It's pretty much universally agreed upon that Honeycomb's UI overhaul looks awesome, with its Tron-inspired holographic UI touching just about every part of the operating system. But what about the boot screen? It turns out that looks just as slick - TechCrunch managed to grab a video of it, and - despite the poor lighting - we can see that it looks nothing like previous versions of Android, which featured the Nexus "X" animation.
There's been exciting news floating around the blogosphere today of a "working" beta of CyanogenMod 7 for the Galaxy Tab being released. Just one caveat - it isn't really CyanogenMod 7.
Before I go onward with this rant, I want to make it crystal clear that I have nothing personally against the developer who ported CyanogenMod 7 to the Galaxy Tab, people like him (or her, of course) are part of the reason I love Android.
Super Bowl XLV is going down this Sunday, and while most people can't wait to see the Steelers face off against the Packers, Android fans have another reason to be excited: Motorola plans to air a commercial for the world's first Honeycomb tablet during the big game.
However, for those of us who simply can't wait any longer, Motorola's released 15 seconds of the ad - check it out:
As you can see, Motorola has decided to take yet another jab at Apple and the iPad's lack of customizability - not exactly the most innovative approach, but so long as it piques the public's interest, it should suffice.
Google released its monthly update of the Android version distribution charts today, and the battle against fragmentation is slowly being won.
Froyo now accounts for almost 60% of all Android devices, with Éclair hovering around 30%. Donut and Cupcake now make up only one tenth of all Android devices in the wild. Compare that to only 6 months ago, when they took up over 35% of the pie. Android's evolution is certainly impressive, and it doesn't seem like it'll be slowing down any time soon.
If, for whatever reason, you didn't believe that Honeycomb is an OS built exclusively for tablets (despite the third slide of Google's official video teaser), here's yet more proof for your doubting mind.
First up, we have a report from PC Magazine, who has been told by a "company spokesman" that Honeycomb will not be available on Android smartphones. However, some of its features will be carried over (PC Mag thinks Movie Studio and browser enhancements are likely candidates) - just as should be expected.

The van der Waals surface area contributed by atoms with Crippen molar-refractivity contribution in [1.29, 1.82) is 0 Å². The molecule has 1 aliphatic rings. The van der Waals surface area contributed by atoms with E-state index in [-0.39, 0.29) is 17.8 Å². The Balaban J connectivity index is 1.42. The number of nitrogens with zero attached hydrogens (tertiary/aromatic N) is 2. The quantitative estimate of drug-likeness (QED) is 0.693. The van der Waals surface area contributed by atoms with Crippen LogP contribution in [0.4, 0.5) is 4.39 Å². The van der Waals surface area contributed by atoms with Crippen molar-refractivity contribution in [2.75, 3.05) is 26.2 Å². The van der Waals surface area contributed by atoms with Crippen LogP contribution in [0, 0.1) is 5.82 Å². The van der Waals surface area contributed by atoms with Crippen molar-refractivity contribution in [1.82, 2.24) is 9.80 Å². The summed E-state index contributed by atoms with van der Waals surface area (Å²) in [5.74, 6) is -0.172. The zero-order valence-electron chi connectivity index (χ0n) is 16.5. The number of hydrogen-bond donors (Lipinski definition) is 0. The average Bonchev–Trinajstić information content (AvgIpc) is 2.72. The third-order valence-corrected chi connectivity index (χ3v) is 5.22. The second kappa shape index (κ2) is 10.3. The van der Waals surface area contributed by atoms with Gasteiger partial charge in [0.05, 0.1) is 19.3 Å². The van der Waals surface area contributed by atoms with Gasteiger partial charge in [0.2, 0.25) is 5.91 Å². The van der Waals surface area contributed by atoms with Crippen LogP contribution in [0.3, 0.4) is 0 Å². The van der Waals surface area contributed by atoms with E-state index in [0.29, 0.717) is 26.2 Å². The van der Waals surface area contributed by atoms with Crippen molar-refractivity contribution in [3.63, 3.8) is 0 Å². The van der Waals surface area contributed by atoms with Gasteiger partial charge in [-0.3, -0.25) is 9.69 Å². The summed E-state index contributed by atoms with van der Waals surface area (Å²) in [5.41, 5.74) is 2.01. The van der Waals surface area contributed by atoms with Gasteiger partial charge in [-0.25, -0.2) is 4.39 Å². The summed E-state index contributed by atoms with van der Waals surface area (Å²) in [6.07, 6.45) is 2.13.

Earlier yesterday, Google demoed some of Honeycomb's most impressive features, however one of its best features seems to have slipped under the radar. While playing around with the Motorola XOOM, Engadget noticed an "Encrypt Tablet" option in the settings page.
At this time little is known about the encryption standard that will be used or whether the encryption process will affect the tablet's other features in any way. All that is known is that your accounts, settings, downloaded applications, media, and other files will be encrypted, and you will require a numeric PIN or password to decrypt the data.
Today has definitely been one of the more exciting days this year, at least in the Android department. Last week, Google sent out invitation for a Honeycomb-related event, where we, of course, were expecting detailed walkthroughs of Android 3.0 and hands-on with the Motorola XOOM.
Rumors of the web store that was promised almost a year ago as well as Google Music, teased at the same time at Google I/O last year, were flying, and one of them definitely came true today - we've finally got ourselves a web-based Market with over-the-air app installations.
Android users have been clamoring for an official online Android Market solution for ages, and today, El Goog finally delivered with the Android Market Web Store. Once the issues with the "Sign in" button (clicking it returned an 'Invalid Request' error) were fixed, we didn't think twice about delving in and giving it an in-depth look. Read on for our first impressions!
The front page of market.android.com (aka the Android Market Web Store) is simple, clean, and sexy - just the way we like it.
One of my biggest gripes with the Android Market (and mobile app stores in general) is that apps often have lite versions, essentially limited editions of the full app. These lite versions make it harder to find the real app, and a seemingly easier solution would be to simply give users a free app and allow them to buy add-ons for it as they go.
Well it seems Google has finally decided to implement this in the Android SDK via "in-app purchasing." Devs can bake it into their app now thanks to an update to the SDK, though users won't be able to access it until later this quarter.
As part of today's Honeycomb- and "Android ecosystem"-event, Google demoed Renderscript - a new 3D graphics library in Android. And part of their demo? A new application called Google Body, aka the "Google Maps of human anatomy."
It looks like it'll be a pretty cool way to explore the human body - just like Maps, you can strip away layers (i.e. skin, bones, etc.), rotate it in 3D, and search for body parts before having them highlighted in the app.